‘Vuyo my laaitie, phola. Rest in peace’

2013-05-23 08:48

The Renaissance Centre of the SABC was packed to the rafters with hundreds of mourners who came to pay tribute to Vuyo Mbuli, the late SABC2’s Morning Live co-presenter.

About 800 people managed to secure seats inside the makeshift auditorium while some 800 more milled outside and on a floor above the hall yesterday.

South Africans from all walks of life attended – from soccer fans decked out in full paraphernalia, ANC Women’s League members to professionals.

The SABC choir performed hymns and choruses before the memorial started. Host Abbey Makoe remembered Mbuli with his childhood nickname of “Charmers”.

Bessie Tugwana, SABC2 general manager, called him a patriot who taught all to love South Africa.

Nyana Molete, national TV news editor, described him as a brother and a friend who appreciated people. He thanked Mbuli’s parents for their son.

The Morning Live cast and crew performed a cheerful rendition of the church hymn He Ba Nyorilweng (Ye Who Thirst) which they said was Mbuli’s favourite song, which he sang religiously on set.

In her impromptu tribute, co-host Leanne Manas said her heart was jumping out of her body.

“Vuyo embraced everything and embodied everything that South Africa is about. He took my hand and took me to heights in broadcasting that I never knew I could reach. I love you, my friend, thank you so much for the journey we’ve had.”

Head of news at SABC Jimi Matthews said Mbuli wanted to mentor younger colleagues and offered to be his running partner. He said Mbuli was concerned about the poor presentation skills of some colleagues and when they dressed sloppily.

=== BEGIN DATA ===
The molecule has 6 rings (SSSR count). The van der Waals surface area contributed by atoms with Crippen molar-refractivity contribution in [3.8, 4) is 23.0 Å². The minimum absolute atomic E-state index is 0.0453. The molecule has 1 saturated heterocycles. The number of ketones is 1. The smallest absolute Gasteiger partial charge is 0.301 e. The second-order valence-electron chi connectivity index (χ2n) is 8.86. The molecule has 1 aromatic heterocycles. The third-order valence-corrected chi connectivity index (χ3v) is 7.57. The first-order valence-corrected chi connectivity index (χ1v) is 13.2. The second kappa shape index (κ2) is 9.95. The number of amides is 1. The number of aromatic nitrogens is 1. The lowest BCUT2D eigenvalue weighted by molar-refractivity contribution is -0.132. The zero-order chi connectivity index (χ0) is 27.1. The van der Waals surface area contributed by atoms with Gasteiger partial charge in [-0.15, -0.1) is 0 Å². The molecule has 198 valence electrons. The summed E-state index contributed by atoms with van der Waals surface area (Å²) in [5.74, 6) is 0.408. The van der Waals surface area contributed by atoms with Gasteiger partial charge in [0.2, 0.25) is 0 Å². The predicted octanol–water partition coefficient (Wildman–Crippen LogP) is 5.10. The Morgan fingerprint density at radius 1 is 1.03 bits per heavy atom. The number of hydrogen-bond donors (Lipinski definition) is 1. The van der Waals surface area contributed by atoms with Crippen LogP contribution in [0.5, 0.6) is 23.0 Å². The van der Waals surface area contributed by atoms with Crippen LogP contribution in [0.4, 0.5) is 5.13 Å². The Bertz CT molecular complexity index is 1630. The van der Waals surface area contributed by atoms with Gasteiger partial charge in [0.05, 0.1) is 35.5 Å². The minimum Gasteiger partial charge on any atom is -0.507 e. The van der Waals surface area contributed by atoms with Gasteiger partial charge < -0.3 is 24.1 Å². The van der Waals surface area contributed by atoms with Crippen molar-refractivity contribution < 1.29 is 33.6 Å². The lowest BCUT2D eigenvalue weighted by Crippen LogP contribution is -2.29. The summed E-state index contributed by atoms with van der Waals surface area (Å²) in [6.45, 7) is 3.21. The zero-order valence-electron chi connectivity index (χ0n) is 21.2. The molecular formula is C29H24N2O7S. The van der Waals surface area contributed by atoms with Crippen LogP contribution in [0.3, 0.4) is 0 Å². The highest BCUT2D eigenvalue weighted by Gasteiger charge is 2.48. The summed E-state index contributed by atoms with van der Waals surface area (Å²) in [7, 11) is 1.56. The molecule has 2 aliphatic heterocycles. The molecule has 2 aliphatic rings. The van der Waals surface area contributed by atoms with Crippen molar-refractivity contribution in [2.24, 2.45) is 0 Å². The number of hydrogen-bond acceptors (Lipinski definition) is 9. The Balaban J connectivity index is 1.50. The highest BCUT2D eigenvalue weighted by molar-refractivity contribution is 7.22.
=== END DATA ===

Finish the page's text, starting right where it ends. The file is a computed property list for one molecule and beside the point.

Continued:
Retired Constitutional Court judge Yvonne Mokgoro, speaking on behalf of the Nelson Mandela Children’s Fund, of which Mbuli has been a patron for the last seven years, said Mbulu lived a full life.

She remembered his “humongous” sense of humour and a conversational style of broadcasting.

“He was an enthusiastic supporter of the Nelson Mandela Children’s Hospital, a project of the Nelson Mandela Children’s Fund; a sportsman, teacher and philanthropist who loved choral music. He was the epitome of ‘mintirho ya vula vula’ (your acts speak loudly) – his favourite saying. Vuyo my laaitie, phola. Rest in peace.”

Childhood friend Dutch Mahlangu said Mbuli loved to be called Michael Jackson because of the big perm he had and remembered once, during an arduous Comrades Marathon, when he suffered cramps, he sang the traditional hymn, Morena o tseba mathata a rona (God knows our troubles). He described him as a good ball distributor on the soccer field.

Sipho Tandani, the mayor of Port Alfred promised to rename a street in the suburb of Thornhill after Mbuli.

His running club, Soweto Cabal, will have a memorial run on Saturday to honour Mbuli.

Speaking on behalf of the St Aidan Anglican Church in Yeoville, which Mbuli attended, Ntsiki Sisulu-Singaphi said Mbuli never left before the service was over and always stayed for tea and scones.

The family tributes included Thandeka, Mbuli’s sister, who described him as “a gentle soul”.

“Beautiful inside and out. Never shied away from telling it like it is. He was a hero, larger than life.” She concluded her speech by saying: “O bosso wena”, one of Mbuli’s favourite sayings.

Many musicians paid tribute by song. Swazi Dlamini performed The Lord Is My Shepherd, Ringo Madlingozi did an a cappella version of Iyeza Nakuwe.

Brian Temba performed his career-making hit Dominoes, one of Mbuli’s favourites. The Soweto String Quartet performed Amagugu Alelizwe while Jaziel Brothers sang Phind’ukhulume.

The service, which lasted five hours, was concluded with the singing of the national anthem.

Also in attendance were Cosatu’s Zwelinzima Vavi, veteran journalist Mathatha Tsedu, broadcaster Tim Modise, Gidani chairperson Bongani Khumalo, Winnie Madikizela-Mandela, Dr Namane Magau, Pantsy Tlakula, Advocate Dumisa Ntsebeza, Clayson Monyela, First Lady MaNgema, Gwede Mantashe, Sonwabile Ndamase, Jackson Mthembu, Lilian Dube, Lundi and Mapaseka Mokwele.

Mbuli’s funeral takes place at St John’s College in Houghton from 9am tomorrow and he will be buried in the Heroes Acre at West Park Cemetery.

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